Remaking the Companionway Boards
(pictures with borders can be clicked)
The old boards are ugly, the varnish is coming off and taking the veneer with it. What to do?
Iíd purchased about $300 worth of raw teak, with the idea of making doors. But after spending a while with Visio making the design, and thinking about it for a year, I realized Iíd be doing a lot of work with little benefit. After all, Iíd take the doors off when sailing, and the only time Iíd really use them was at anchor or hanging in the slip. The reason Iíd want doors rather than boards is to keep the warm inÖtaking boards in and out just to enter and exit the cabin gets tiresome after the 20th time in an evening.
Instead, I made a Sunbrella cover that serves the dual purpose of covering the companionway teak when Iím not at the boat, and can be used to hold in Ďmostí of the warmth when hanging on the boat while still providing ventilation! It works great, and getting in and out of the cabin is a simple matter of unclipping the cover at the bottom, where the bungee cord thatís attached to the boom will pull the whole thing up and relatively out of the way! It doesnít cover it ďperfectlyĒ, so maybe Iíll sew some extra fabric around the edges. Or maybe not.
But the boards are still ugly, so I went out and bought a half-sheet of marine grade 3/4inch teak veneer plywood. A router is essential to make the joints between the boards. This worked out pretty well.
Notice how thin the actual veneer is. You canít sand this stuff down, so a scratch in the veneer is something youíll just have to live with.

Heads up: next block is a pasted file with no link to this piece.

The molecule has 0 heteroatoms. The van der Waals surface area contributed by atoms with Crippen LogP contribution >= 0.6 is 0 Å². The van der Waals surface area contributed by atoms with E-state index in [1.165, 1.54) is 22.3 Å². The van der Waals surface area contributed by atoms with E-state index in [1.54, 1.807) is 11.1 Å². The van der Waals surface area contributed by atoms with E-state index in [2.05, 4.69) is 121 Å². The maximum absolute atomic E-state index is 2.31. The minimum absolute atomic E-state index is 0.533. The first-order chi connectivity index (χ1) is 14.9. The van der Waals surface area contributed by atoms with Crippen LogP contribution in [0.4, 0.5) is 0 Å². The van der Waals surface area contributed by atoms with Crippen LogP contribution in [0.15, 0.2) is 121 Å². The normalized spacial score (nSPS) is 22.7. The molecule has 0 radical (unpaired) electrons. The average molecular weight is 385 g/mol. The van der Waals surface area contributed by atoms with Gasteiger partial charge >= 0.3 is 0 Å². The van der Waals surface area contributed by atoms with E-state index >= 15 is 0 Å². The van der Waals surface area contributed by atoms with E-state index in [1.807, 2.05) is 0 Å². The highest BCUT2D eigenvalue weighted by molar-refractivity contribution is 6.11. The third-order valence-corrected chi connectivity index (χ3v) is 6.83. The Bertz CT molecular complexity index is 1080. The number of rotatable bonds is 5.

The router table is really important for one feature that I really like: VENTS! I decided to top the companionway boards with a 3Ē wide piece of real Teak. After routing out a joint that will be really strong once itís epoxied together, I made two 6 inch slots inside the actual joint. The slot on the plywood side is curved so water will drain out, and stained a dark mahogany color.
The wood was then epoxied and clamped into place. Note the cans that I used to apply a little weight on the center of the glue joint. Thatís penetrating epoxy, which Iíll use for a sealer coat. With veneer, youíll never be able to strip thevarnish off and renew the finish from scratch, so the base coat needs to be attached for the life of the boards. Penetrating epoxy is nasty, stinky stuff that needs to be applied with good ventilation, a serious respirator, and gloves. The solvents will kill your liver and central nervous system, which just isnít worth the buzz. (My liver probably canít take much more abuse.) However, those same solvents work their way deep into the wood, emulsifying the natural oils and making them part of the glue. If the first coat of varnish is applied when the epoxy is about 75 per cent cured, the epoxy will also bond to the varnish, and you end up with a finish thatís about as secure as it gets.